Working with Graph Data in Python for Data Science

By John Paul Mueller, Luca Massaron

Most data scientists must work with graph data at some point. Python gives you that functionality. Imagine data points that are connected to other data points, such as how one web page is connected to another web page through hyperlinks. Each of these data points is a node. The nodes connect to each other using links.

Not every node links to every other node, so the node connections become important. By analyzing the nodes and their links, you can perform all sorts of interesting tasks in data science, such as defining the best way to get from work to your home using streets and highways.

Understanding the adjacency matrix

An adjacency matrix represents the connections between nodes of a graph. When there is a connection between one node and another, the matrix indicates it as a value greater than 0. The precise representation of connections in the matrix depends on whether the graph is directed (where the direction of the connection matters) or undirected.

A problem with many online examples is that the authors keep them simple for explanation purposes. However, real-world graphs are often immense and defy easy analysis simply through visualization. Just think about the number of nodes that even a small city would have when considering street intersections. Many other graphs are far larger, and simply looking at them will never reveal any interesting patterns. Data scientists call the problem in presenting any complex graph using an adjacency matrix a hairball.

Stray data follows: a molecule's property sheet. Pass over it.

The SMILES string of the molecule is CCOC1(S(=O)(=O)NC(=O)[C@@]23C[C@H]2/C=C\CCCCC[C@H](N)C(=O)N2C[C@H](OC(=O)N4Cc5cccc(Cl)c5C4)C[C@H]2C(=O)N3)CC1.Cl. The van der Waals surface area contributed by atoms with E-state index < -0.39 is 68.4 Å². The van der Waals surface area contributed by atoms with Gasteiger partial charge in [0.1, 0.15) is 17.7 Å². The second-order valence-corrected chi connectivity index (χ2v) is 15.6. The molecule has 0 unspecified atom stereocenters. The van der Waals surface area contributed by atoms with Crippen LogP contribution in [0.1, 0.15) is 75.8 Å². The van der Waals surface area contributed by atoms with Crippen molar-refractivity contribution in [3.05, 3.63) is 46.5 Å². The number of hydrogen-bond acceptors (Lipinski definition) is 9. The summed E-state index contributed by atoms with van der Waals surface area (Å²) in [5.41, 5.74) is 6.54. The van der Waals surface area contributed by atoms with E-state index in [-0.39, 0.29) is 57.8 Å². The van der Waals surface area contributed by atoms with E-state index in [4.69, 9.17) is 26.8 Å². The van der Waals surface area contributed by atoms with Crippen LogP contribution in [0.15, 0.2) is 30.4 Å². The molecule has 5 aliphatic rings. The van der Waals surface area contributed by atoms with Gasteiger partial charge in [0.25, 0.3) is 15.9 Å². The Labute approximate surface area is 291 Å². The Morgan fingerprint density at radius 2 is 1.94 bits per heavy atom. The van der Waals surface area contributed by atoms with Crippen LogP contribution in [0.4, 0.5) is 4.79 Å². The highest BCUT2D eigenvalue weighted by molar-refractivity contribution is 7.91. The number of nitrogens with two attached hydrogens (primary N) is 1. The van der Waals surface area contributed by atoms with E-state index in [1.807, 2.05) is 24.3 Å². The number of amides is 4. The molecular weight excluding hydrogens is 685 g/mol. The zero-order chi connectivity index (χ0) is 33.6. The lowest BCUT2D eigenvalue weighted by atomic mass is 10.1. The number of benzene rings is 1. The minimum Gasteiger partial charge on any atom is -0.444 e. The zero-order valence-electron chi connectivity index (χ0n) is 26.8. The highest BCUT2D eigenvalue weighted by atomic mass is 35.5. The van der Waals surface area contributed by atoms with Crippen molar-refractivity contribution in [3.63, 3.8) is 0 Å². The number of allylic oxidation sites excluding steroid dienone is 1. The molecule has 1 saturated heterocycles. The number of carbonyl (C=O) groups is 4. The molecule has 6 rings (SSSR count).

One key to analyzing adjacency matrices is to sort them in specific ways. For example, you might choose to sort the data according to properties other than the actual connections. A graph of street connections might include the date the street was last paved with the data, making it possible for you to look for patterns that direct someone based on the streets that are in the best repair. In short, making the graph data useful becomes a matter of manipulating the organization of that data in specific ways.

Using NetworkX basics

Working with graphs could become difficult if you had to write all the code from scratch. Fortunately, the NetworkX package for Python makes it easy to create, manipulate, and study the structure, dynamics, and functions of complex networks (or graphs). You can use the package to work with digraphs and multigraphs as well.

The main emphasis of NetworkX is to avoid the whole issue of hairballs. The use of simple calls hides much of the complexity of working with graphs and adjacency matrices from view. The following example shows how to create a basic adjacency matrix from one of the NetworkX-supplied graphs:

import networkx as nx
G = nx.cycle_graph(10)
A = nx.adjacency_matrix(G)
print(A.todense())

The example begins by importing the required package. It then creates a graph using the cycle_graph() template. The graph contains ten nodes. Calling adjacency_matrix() creates the adjacency matrix from the graph. The final step is to print the output as a matrix, as shown here:

[[0 1 0 0 0 0 0 0 0 1]
 [1 0 1 0 0 0 0 0 0 0]
 [0 1 0 1 0 0 0 0 0 0]
 [0 0 1 0 1 0 0 0 0 0]
 [0 0 0 1 0 1 0 0 0 0]
 [0 0 0 0 1 0 1 0 0 0]
 [0 0 0 0 0 1 0 1 0 0]
 [0 0 0 0 0 0 1 0 1 0]
 [0 0 0 0 0 0 0 1 0 1]
 [1 0 0 0 0 0 0 0 1 0]]

You don’t have to build your own graph from scratch for testing purposes. The NetworkX site documents a number of standard graph types that you can use, all of which are available within IPython.

It’s interesting to see how the graph looks after you generate it. The following code displays the graph for you.

Plotting the original graph.

Plotting the original graph.
import matplotlib.pyplot as plt
nx.draw_networkx(G)
plt.show()

The plot shows that you can add an edge between nodes 1 and 5. Here’s the code needed to perform this task using the add_edge() function.

Plotting the graph addition.

Plotting the graph addition.
G.add_edge(1,5)
nx.draw_networkx(G)
plt.show()